Facts about Housefly

22 facts about Housefly

Musca domestica

It is one of the most common insects on earth. It is found in almost every corner of the planet. The housefly is thought to have originated in areas of the Middle East in the early Cenozoic, which began 66 million years ago and continues to this day. Across the globe, the housefly has spread through migration and human colonization.
It is probably the most widespread insect in the world.
It is found in all populated parts of Europe, Asia, Africa, Australasia and the Americas, in the Arctic and in tropical equatorial forests, where it is widespread.
The house fly is a small insect, reaching a size of 6 to 7 mm.
The wingspan is 13 to 15 mm. The female fly is larger than the male.
Each leg ends in a pair of claws and pulvilli.
The pulvilli is an adhesive tab that allows the fly to move along walls using Van der Waals forces. This effect is based on the mutual attraction of electrons and nuclei in molecules, specifically between the permanent dipole and the induced dipole induced by the molecules that build the adhesions.
The thorax of a housefly is dark gray and covered with darker stripes.
The underside of the body is lighter than the top.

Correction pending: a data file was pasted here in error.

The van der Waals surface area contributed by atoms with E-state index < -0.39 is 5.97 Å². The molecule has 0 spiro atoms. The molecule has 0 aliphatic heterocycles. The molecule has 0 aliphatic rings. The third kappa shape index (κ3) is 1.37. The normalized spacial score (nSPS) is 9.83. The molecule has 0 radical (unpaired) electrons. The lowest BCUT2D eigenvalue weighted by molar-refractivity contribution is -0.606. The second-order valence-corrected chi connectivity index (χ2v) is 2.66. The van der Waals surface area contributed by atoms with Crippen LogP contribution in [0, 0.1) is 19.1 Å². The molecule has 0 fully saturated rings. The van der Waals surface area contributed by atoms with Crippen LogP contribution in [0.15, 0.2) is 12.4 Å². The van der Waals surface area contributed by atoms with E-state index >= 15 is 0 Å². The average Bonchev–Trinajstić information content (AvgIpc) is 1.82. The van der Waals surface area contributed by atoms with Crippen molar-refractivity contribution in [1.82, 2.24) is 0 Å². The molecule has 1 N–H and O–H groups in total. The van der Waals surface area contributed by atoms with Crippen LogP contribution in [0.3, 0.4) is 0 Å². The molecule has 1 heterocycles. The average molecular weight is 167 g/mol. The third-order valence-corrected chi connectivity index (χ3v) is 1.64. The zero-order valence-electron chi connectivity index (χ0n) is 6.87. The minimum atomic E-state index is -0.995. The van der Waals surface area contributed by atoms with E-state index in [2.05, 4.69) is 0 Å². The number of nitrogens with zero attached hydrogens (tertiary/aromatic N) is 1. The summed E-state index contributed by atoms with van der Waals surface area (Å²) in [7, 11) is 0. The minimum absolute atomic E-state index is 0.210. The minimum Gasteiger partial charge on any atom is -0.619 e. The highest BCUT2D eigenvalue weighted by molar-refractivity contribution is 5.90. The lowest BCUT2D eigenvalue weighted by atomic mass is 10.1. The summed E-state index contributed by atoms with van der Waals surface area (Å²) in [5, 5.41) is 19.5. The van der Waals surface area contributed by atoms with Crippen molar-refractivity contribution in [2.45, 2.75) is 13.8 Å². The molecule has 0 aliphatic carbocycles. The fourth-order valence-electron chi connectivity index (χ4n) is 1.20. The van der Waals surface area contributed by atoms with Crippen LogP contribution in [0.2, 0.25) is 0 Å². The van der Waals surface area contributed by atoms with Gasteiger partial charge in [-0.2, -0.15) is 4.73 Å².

Flies have a liquid diet adapted mouthparts.
It is used to ingest liquids and the solid fraction previously dissolved with saliva.
The eyes of flies provide a 360° field of vision.
They are brownish-reddish in color, compound and consist of about four thousand ommatidia.
They are mainly carnivorous and feed on decaying organic matter.
Both adults and larvae can be found on decaying vegetables, fruits, meat, and plant secretions. Adults also feed on the nectar of flowers. Solid food is softened with saliva before being aspirated.
Houseflies play an important ecological role in the decomposition and processing of organic matter.
By feeding on feces and carrion, flies contribute to faster decomposition.
Flies flap their wings about 200 times per minute during flight.
Average housefly speed is about 8 kph.
Because of their ectothermic nature, they are most active in warm conditions.
The search for warmth explains why flies so eagerly seek shelter in human dwellings. 12 generations may hatch in temperate regions per year; in the tropics and subtropics, more than 20.